Will Ivanka Trump Really Stand Up to Her Father?

Ivanka Trump faced criticism when—as thousands protested Donald Trump’s Muslim ban—she and her husband went partying in their fanciest clothes. Her White House influence remains a mystery.


Carlo Allegri / Reuters

You may well have seen the meme by now: Ivanka Trump in a metallic silver Carolina Herrera gown, next to a young Syrian refugee wrapped up in a silver, reflective emergency blanket.

The image was an unsubtle commentary on the glamorous photo Ivanka Instagrammed of herself and her husband, Jared Kushner, around midnight Saturday after hobnobbing with political elites at the annual Alfalfa Club dinner. As Ivanka and Kushner returned home to their children that night, other children around the country were still waiting for their detained parents in the chaotic fallout of President Trump’s travel ban.

It seemed to be a new low from Ivanka, who had been otherwise silent since her father signed an executive order banning travel to the U.S. from seven Muslim-majority countries for three months. While tens of thousands of people across the country were protesting the president’s order, which indefinitely barred Syrian refugees from entering the U.S., and lawyers flooded airports to help legal residents get home, Ivanka was publicizing her glitzy life as if nothing had happened.

The timing of her Instagram post was particularly inopportune. Ivanka was supposedly the graceful Trump, yet her tone-deaf photo in the midst of a constitutional crisis seemed more in line with her father’s character.

During Trump’s campaign, Ivanka presented herself as someone who would moderate her father’s extremism, speaking on behalf of issues she claimed to care about, like wage equality and affordable child care. Yes, she stood behind her father, but many assumed she was whispering in his ear the whole time. They hoped the self-proclaimed daddy’s girl would talk some sense into her old man.

It seems some in Washington are still looking at her to do so.

Erskine Bowles, former chief of staff under the Clinton administration and outgoing president of the Alfalfa Club, reportedly applauded club members at Saturday’s annual dinner for putting aside partisan differences as the nation’s capital becomes increasingly divided. “And in doing so, we can build the bonds needed to bring the country together and to solve some of the problems facing us today,” Bowles said, before addressing the president’s daughter.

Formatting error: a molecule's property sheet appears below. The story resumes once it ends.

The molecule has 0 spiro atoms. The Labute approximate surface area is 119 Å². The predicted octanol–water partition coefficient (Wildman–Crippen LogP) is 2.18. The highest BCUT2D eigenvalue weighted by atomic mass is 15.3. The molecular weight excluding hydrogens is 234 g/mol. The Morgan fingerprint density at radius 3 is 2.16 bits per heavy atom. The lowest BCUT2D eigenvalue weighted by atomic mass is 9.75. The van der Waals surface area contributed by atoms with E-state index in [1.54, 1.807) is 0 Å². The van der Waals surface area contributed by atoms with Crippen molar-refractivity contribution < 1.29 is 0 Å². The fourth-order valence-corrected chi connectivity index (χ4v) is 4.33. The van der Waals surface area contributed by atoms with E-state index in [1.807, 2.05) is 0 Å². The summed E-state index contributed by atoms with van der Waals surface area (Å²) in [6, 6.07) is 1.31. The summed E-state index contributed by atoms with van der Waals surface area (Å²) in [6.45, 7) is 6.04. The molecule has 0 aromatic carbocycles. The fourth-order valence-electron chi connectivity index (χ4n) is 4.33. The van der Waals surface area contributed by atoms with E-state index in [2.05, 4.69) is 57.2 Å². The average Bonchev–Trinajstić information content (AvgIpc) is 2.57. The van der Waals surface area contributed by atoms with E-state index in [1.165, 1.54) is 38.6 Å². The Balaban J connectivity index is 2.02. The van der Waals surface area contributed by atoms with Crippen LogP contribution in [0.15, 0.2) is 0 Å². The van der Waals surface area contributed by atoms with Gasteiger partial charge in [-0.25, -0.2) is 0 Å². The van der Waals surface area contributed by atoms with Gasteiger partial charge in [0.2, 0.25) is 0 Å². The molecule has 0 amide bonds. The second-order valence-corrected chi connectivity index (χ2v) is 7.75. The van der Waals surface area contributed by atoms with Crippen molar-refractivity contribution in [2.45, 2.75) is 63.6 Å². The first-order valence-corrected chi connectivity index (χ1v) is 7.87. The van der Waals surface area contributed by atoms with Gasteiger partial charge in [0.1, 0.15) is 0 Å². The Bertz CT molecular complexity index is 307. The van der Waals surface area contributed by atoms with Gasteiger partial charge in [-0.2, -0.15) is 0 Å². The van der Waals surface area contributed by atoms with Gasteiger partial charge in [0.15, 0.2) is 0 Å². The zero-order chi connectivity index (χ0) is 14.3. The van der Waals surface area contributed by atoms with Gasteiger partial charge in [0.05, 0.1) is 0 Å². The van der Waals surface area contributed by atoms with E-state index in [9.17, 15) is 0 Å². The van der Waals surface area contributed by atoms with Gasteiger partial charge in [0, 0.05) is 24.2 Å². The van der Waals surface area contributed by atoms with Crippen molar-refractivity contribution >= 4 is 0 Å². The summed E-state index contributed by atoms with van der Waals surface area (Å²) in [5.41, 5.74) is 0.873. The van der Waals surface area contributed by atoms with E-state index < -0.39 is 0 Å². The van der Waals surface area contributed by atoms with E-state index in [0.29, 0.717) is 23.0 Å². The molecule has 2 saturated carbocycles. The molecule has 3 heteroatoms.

“Ivanka, please tell your dad that we missed him tonight, and we wish him, as the leader of our country, a healthy and successful presidency.”

After all, Ivanka talked climate change with Leonardo DiCaprio and Al Gore after the election. She stepped down from management positions at her various fashion and lifestyle brands, and was reportedly cooking up plans to lobby Congress to expand child care for working women. The day before her father took office, Ivanka went on Good Morning America to promote her forthcoming book, Women Who Work, and reiterated her desire to support her father going forward but also “those causes I’ve cared about my whole professional career.”

But if her public persona since Inauguration Day is any indication—silent beyond the coiffed and squeaky clean photos of herself and her family posted to social media—it’s clear that either Ivanka doesn’t have as much influence over her father as many hoped, or she doesn’t care enough about issues she’s advocated for in the past to stand up for them in even the subtlest ways.

When President Trump signed his first executive order aimed at rolling back the Affordable Care Act, including many provisions that support working mothers, the former #WomenWhoWork ambassador proudly captured the moment on Instagram. While the president was reinstating the Global Gag Order, Ivanka was posting videos of her son crawling for the first time in the White House. She was silent while millions of women marched around the country to protest her father’s administration.

Then came the photo of her black-tie evening at the Alfalfa Club, where she represented her father’s administration while his executive order separated children from their families.

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Ivanka and Kushner had been observing Shabbat, as they do every weekend—from sundown Friday until sundown Saturday—and reportedly had little knowledge of the fallout from President Trump’s executive order, which he’d signed moments before sundown Friday. Yet by the time the photo was posted to Ivanka’s Instagram account, they’d had access to their phones for nearly six hours.

Are we supposed to believe that Kushner, a senior adviser to Trump, hadn’t been briefed about chaos following Trump’s order at some point during those six hours? That Ivanka hadn’t seen the outcry over the travel ban on the news or her own social-media accounts before she posted the now-infamous silver dress photo on Instagram?

A Vanity Fair source “noted that Ivanka feels terrible about the post, and does not want something like this to happen again.”

However, until she signals any allegiance to the liberal values that were once entrenched in her public identity, many may perceive that Ivanka’s ideological core is as flimsy and fickle as her father’s.